This Is What I Want to Do to Your $10,000 Apple Watch

YouTube user TechRax recently did something to the $10,000 gold edition of the Apple Watch – and I envy him because it’s something I could do to all your Apple Watches. In the video, he takes the Apple Watch and simply crushes it between two neodymium magnets (magnets capable of producing 650 pounds of force). And, as predicted, the watch simply doesn’t survive (amen).

As much as I have high hopes that, one day, wearable technology will be become a necessary aspect of our everyday lives – capable of not just tracking our health, but also of things like screening our bodies for cancer cells or flushing our toilets from 20 feet away (I don’t know – I’m just throwing ideas around), I believe 100 percent that there’s no need for a $10,000 Apple Watch. There are those who even argue that the gold Apple Watch is a modern-age Rolex – a notion that’s completely idiotic; the idea that a piece of technology likely to become a relic within two years time can be handed down to future generations in a manner similar to those of Rolex owners simply lacks basic logic.

In a piece published just yesterday in Inc., contributing editor John Brandon writes:

“I wanted features that are absolutely indispensable. While you can talk to the Watch and ask about the weather or start a phone call, you can’t engage in a discussion-you have to use your iPhone for that. You can ask for directions to your next meeting, but the map app is so slow (it takes several seconds before you can even start getting directions) and the Watch dims so often to save on battery life, it’s much easier to just use your phone. Most apps are too slow. The Watch vibrates constantly...What’s much more troubling though is that Apple didn’t invent brand new features for the Watch. It doesn’t really do anything totally new, unless you count drawing a smiley face and sending it to a friend.”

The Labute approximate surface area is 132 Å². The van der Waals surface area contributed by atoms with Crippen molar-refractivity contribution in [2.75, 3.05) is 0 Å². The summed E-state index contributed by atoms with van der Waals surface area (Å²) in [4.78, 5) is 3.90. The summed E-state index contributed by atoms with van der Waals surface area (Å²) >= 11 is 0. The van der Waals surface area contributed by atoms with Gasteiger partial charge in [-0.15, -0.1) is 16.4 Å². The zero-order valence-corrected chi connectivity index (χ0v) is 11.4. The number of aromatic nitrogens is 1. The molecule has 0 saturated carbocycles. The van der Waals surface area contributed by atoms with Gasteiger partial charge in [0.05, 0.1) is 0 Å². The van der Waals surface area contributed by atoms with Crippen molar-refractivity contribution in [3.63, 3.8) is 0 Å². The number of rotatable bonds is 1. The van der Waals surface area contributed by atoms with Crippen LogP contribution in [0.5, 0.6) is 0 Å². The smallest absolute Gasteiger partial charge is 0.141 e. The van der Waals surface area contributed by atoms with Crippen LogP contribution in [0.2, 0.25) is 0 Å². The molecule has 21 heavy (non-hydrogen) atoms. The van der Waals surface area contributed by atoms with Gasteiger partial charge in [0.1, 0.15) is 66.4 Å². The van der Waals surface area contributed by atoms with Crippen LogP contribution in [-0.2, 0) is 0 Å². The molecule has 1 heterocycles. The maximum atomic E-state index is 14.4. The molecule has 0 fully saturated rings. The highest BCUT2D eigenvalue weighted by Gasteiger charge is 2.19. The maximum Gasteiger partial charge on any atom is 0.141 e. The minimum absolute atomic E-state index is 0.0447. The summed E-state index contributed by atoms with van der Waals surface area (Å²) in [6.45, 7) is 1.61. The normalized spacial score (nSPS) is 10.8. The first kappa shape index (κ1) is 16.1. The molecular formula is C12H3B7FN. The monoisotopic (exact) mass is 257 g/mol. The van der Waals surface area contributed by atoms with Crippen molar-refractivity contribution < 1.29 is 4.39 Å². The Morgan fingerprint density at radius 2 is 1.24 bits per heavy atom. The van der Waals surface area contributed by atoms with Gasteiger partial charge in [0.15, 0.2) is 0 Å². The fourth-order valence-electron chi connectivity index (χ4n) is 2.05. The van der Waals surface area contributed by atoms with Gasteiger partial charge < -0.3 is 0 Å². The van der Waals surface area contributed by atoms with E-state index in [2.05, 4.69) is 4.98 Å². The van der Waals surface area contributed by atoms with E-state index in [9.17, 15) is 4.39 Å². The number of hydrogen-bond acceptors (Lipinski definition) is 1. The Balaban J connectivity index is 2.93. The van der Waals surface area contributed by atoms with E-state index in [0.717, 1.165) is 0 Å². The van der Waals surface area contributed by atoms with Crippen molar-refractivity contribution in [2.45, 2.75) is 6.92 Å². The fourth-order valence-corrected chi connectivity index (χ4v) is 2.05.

And there is my biggest contention with the Apple Watch: it doesn’t do anything that we can’t already do with our current devices. Even then, the Apple Watch manages to make lives a little more difficult for us by having us interact with a tiny screen (when we could easily take out our iPhones – to which it has to be tethered in order to even function – and do whatever it is we wanted to do from there). Why would anyone buy something so utterly useless in its $10,000 pricepoint? While some people claim that Apple Watch sales have seen some normal growth since launch, the mere fact that Apple CEO Tim Cook failed to even mention the product’s sales at this year’s WWDC could mean that that may not be the case at all. I mean, just today the company announced that its Apple retail stores would begin selling the Apple Watch sooner than expected (and with free collectible bags!).

Whatever. Watch this Apple Watch get demolished; I think it’s fantastic.

(H/T Mashable)

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Written by:
Ronald Barba was the previous managing editor of Tech.Co. His primary story interests include industry trends, consumer-facing apps/products, the startup lifestyle, business ethics, diversity in tech, and what-is-this-bullsh*t things. Aside from writing about startups and entrepreneurship, Ronald is interested in 'Doctor Who', Murakami, 'The Mindy Project', and fried chicken. He is currently based in New York because he mistakenly studied philosophy in college and is now a "writer". Tweet @RonaldPBarba.
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